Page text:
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I have a user (dAdmin) and that user is a member of the domain admin's group and is also a member of the local server's (serverA) Administrators group.

On the folder (fShare) I set it up as a share in a cluster. I give FULL rights to the domain admins group and the local server's (serverA) group called Administrators.

For some reason when I try to access the folder as the current user (dAdmin) I get access denied! I can click the OK button on get perm access and get in just fine. When I do that though it adds my user account (dAdmin) to the ACLs!!!

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What's the point of groups if Windows will not use them? I have a user added to a group, that group has full access to the folder, then bam! Access Denied!!!

Why does this happen? Why can't I rely on the groups for access instead of the individual user accounts??

Thanks!

  • possible typo, 3rd para (sAdmin) maybe should be (dAdmin)? – gwillie Aug 14 '15 at 3:13
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    It's a sort of easter egg from microsoft telling you why you shouldn't be using windows – gwillie Aug 14 '15 at 3:14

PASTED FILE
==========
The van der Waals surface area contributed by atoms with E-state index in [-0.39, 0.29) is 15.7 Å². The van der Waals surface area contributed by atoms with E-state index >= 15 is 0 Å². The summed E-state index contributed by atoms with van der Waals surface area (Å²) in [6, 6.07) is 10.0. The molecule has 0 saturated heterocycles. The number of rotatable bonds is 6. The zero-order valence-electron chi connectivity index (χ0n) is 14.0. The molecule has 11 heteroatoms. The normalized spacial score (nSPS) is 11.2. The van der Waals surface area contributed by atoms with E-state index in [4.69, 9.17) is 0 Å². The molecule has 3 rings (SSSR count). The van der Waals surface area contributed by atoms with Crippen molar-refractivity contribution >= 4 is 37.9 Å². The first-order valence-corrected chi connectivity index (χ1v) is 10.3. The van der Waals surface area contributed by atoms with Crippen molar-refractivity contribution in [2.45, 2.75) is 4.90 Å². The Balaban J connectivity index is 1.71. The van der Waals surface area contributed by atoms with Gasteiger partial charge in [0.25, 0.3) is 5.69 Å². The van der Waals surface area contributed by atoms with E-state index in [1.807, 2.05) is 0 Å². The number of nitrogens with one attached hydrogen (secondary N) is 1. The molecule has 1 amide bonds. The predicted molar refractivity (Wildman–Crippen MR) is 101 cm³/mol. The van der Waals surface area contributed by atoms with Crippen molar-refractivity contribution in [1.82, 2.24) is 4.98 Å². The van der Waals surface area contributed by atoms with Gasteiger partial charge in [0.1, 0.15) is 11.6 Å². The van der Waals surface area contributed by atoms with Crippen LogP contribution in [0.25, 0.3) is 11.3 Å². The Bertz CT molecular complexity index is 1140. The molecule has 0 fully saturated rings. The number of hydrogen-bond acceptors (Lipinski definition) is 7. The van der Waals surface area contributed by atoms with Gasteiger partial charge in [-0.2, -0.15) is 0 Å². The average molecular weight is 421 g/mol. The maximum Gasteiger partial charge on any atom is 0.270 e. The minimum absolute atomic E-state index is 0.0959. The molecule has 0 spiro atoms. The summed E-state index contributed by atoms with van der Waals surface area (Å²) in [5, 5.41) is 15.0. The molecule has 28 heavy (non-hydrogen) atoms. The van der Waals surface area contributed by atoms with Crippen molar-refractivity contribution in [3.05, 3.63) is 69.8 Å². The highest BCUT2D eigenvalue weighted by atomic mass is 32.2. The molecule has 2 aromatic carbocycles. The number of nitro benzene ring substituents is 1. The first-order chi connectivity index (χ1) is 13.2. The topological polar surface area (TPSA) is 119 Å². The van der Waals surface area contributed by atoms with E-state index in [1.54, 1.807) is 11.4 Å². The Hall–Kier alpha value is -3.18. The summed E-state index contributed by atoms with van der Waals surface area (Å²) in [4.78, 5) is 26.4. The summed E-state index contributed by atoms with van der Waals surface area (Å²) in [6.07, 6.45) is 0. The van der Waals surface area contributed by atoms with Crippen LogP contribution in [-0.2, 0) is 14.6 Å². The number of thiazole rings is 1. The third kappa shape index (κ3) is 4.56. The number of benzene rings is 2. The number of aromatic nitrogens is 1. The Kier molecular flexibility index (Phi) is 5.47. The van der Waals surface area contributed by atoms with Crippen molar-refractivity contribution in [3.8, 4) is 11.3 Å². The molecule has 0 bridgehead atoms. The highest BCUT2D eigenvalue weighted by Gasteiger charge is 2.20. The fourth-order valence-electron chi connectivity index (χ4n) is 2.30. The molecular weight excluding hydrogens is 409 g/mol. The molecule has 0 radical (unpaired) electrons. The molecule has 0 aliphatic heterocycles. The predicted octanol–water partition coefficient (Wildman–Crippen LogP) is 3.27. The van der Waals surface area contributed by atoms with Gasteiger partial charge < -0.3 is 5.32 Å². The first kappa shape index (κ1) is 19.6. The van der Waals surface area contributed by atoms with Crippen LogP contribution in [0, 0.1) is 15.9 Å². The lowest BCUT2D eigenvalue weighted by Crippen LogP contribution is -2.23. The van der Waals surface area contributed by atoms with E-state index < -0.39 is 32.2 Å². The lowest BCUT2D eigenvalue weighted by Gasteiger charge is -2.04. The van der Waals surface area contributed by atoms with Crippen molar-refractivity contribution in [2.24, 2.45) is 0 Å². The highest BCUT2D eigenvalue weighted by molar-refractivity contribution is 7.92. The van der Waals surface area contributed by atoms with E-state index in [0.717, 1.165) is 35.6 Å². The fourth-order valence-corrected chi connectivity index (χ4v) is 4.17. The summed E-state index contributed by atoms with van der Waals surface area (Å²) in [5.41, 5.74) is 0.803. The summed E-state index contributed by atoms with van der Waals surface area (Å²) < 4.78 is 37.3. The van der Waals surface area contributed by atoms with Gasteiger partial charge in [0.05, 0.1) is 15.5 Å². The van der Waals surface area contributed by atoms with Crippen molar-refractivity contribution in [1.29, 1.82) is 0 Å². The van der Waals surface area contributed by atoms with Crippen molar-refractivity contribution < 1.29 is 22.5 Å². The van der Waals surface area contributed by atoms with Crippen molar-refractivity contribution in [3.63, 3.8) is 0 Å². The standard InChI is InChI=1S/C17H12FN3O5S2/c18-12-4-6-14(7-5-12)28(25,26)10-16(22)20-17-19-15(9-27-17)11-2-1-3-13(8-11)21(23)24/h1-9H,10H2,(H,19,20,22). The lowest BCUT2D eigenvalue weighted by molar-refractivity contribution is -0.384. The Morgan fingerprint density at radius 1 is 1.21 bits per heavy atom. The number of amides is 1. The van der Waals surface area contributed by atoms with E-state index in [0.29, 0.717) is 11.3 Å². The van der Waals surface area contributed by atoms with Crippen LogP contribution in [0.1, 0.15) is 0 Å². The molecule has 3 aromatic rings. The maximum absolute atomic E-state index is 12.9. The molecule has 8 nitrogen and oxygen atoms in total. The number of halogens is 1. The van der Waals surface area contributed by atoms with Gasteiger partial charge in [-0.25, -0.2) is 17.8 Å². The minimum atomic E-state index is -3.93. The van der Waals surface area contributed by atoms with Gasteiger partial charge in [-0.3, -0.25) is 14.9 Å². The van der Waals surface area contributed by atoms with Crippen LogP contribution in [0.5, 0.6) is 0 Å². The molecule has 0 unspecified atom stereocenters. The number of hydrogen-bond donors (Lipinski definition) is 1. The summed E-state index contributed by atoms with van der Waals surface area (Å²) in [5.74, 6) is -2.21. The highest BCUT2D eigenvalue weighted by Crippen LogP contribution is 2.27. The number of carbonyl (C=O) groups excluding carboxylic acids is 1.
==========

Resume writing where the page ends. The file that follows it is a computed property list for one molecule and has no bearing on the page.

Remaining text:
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    In the past setting group permissions in AD, sometimes the user had to log out out and in again for some group settings to be applied, as certain AD settings are only applied on login. Though your situation sounds different there may be some connection – gwillie Aug 14 '15 at 3:35
  • @gwillie - Tried that first thing because that's exactly what happens. The GP only applies when a user logs on. So if you add a user to a group after they are logged on it will have NO effect until they refresh their policies via "gpupdate /force" or logoff then back on. But that was not the problem. I added the user to the group long ago with many logons since. But... Just for the heck of it I went ahead and REBOOTED altogether just to rule out anything I forgot about. – Arvo Bowen Aug 14 '15 at 14:31
  • I think it has to do with the new way Administrator privileges are handled. Kind of like when you run a program even though you're an Administrator you run it WITHOUT Admin privileges. Though you can right click and "Run as Administrator". Maybe even though I'm a member of the admin group I do not have those rights. I guess it's time to create a NEW security group in my domain and deal with rights that way instead of depending on the Administrators group by default. ;) – Arvo Bowen Aug 14 '15 at 14:34
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There is a tool called BeOwner that can take ownership to all folders and files at once:

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